I am assuming the prompt is referring to our primary senses, i.e. sight, touch, hearing and olfactory, but really, those aren’t the only senses we have. Also, being hyper-sensitive takes some getting used to, too. I notice that every time I’ve had one too many, and even the slightest sound or above-normal lighting causes excruciating sensory overload, a.k.a pain. Heat or cold, on the other hand, don’t bother me much when I’m hung over. Okay, why is this person so hung up on alcohol abuse, you might ask yourself now? I’m not, I just have lots of experience with it! Also, I’m quite sure it is one thing many people can relate to. Yes, being able to relate is also a sense. It heavily relies on all of our primary senses, but it isn’t processed in any of our primary sensory cortices. It is a special function of our brains.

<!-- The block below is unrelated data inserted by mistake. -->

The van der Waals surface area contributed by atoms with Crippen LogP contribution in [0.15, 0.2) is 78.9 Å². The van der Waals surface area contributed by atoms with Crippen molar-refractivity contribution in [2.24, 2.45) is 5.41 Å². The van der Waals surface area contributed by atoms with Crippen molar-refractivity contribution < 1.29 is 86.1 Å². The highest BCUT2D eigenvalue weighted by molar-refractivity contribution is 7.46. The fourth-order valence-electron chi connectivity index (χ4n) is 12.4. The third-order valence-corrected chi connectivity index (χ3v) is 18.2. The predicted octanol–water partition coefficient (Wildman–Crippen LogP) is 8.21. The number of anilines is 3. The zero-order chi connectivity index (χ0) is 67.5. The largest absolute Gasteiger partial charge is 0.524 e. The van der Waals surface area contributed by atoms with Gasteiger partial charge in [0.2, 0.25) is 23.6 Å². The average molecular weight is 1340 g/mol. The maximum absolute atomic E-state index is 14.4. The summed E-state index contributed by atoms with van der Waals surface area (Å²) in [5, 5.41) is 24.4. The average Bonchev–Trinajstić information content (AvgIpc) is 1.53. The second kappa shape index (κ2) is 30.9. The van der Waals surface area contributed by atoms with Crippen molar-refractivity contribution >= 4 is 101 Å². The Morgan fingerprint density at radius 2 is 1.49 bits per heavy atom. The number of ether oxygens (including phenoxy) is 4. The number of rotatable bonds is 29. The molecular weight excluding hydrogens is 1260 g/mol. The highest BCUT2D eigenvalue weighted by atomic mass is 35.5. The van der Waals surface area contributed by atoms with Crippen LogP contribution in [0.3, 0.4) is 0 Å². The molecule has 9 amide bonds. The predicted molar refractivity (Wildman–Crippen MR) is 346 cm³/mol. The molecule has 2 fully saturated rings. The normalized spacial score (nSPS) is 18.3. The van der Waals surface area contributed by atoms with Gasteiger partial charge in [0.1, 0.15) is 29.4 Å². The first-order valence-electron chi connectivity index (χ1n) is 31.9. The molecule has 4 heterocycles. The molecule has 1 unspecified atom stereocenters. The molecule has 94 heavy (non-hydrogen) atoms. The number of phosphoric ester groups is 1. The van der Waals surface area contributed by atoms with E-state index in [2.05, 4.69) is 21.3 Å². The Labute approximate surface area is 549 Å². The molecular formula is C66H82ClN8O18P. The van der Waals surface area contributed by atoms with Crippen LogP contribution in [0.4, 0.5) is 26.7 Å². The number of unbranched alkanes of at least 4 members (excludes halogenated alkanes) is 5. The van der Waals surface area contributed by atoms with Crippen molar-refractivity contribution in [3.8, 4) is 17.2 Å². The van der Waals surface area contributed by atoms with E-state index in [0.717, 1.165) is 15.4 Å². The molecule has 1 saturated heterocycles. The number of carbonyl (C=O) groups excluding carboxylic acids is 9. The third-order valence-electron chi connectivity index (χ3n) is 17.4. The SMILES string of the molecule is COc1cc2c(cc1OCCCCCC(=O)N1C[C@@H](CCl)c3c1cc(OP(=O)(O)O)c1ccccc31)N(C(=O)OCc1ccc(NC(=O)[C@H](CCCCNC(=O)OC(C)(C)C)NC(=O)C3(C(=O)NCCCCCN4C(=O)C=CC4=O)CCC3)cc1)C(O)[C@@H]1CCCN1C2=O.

I consider myself very empathic. But I could do with even more empathy. What sense would I give up for that? I don’t know. As long as my senses are functioning properly, I like them all, and I can’t imagine living without one of them, or having one drastically reduced. While having more empathy would make me even more “me”, discarding a method of experience wouldn’t help in developing my empathy, except perhaps for people who lack the same primary sense.